Editor’s Note: Always a subject I wanted to know more about.
Ready to join the mushroom movement? There are lots of good reasons to grow mushrooms at home. They’re tasty, nutritious and they may even be good for our brains. But they can be pricey at the grocery store. Mushroom hunting in a forest near you is fun but labor-intensive. It can also be dangerous because edible varieties often have poisonous look-alikes. Growing your own mushrooms could be a good alternative.
To get started, you need to make a few decisions. First, figure out which type of mushroom you’d like to grow. The experts say oyster or button mushrooms are the easiest for beginners. Shiitake mushrooms are also relatively easy. Second, you need to decide if you’ll grow your mushrooms indoors or outdoors.
You can grow mushrooms indoors year-round. They need a dark, cool place to grow, such as a basement or crawl space. A dark drawer or cabinet will also do the trick. Here are the supplies you’ll need (quick note: you can buy mushroom growing kits if you’d rather not assemble these materials yourself):
- Plastic tubs or baking pan.
- Mushroom spawn (these are mushroom seedings.) Purchasing from a supplier is the best route for beginners.
- Growing substrate like compost, straw, sawdust or even coffee grounds.
- Damp towel.
- Spray bottle.
Place several handfuls of your chosen substrate into your tub or pan. If you’re using straw or sawdust, you may want to pasteurize it to kill off any contaminants. Mix the spawn into the substrate and raise the temperature to 70 degrees (placing the pan on a heating pad works well). After 2-4 weeks, the spawn will have taken root in the substrate. This is called mycelium and looks like white fuzz. Drop the temperature to 55-60 degrees (you can do this by moving the pan to a cooler area). Cover the mixture with about an inch of potting soil, then spray the mixture with water until damp. You can place a damp towel on top to retain moisture. Keep the mixture moist and cool, and you should see small mushrooms starting to grow in about three weeks.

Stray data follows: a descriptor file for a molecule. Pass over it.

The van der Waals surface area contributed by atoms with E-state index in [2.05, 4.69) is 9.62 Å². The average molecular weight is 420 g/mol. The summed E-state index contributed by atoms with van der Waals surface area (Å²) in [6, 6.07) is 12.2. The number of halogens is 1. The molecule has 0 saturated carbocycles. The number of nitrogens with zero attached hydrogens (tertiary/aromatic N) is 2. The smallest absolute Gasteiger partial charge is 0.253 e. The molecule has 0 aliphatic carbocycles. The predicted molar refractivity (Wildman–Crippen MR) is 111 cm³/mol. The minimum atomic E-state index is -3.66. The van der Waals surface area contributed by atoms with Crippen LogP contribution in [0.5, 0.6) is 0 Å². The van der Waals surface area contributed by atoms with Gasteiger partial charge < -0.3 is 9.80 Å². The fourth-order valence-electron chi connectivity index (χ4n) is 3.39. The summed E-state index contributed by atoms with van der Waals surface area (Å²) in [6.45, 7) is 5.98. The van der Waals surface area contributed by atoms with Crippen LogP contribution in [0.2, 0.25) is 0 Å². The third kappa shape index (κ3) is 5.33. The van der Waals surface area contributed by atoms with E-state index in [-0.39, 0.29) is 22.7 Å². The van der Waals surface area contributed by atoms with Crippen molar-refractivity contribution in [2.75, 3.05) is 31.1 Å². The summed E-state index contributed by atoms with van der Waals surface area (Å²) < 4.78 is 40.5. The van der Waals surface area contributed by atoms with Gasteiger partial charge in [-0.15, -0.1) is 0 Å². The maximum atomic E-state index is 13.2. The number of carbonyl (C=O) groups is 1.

If you’re growing mushrooms outside, you need to keep your local climate in mind. Mushrooms like cool, humid conditions, but it is possible to grow them in more arid climates. You just have to water them more often. Growing mushrooms outdoors also takes longer (six months to two years). Once they’ve started growing, healthy mushroom colonies can grow for years.
There are several ways to grow mushrooms outside. You can mix spawn with compost and let nature take its course. Another popular technique is the log method. Oysters and shiitakes grow especially well on hardwood logs. Finally, you can grow mushrooms in raised garden beds or in damp straw in shady areas in your garden. If you have pets, consider covering the plants, since some mushrooms can be toxic to dogs.
Whichever method you choose, you can grow your own mushrooms at home without a lot of fuss. Once you’ve mastered the basics, you can advance to all kinds of mushroom varieties. Along with saving money at the grocery store, you’ll have the satisfaction of growing a tastier product yourself.
Cat Murphy is a gardening and landscaping writer, and outdoor extraordinaire. She enjoys cooking for family and friends and going on long hikes anywhere and everywhere in nature.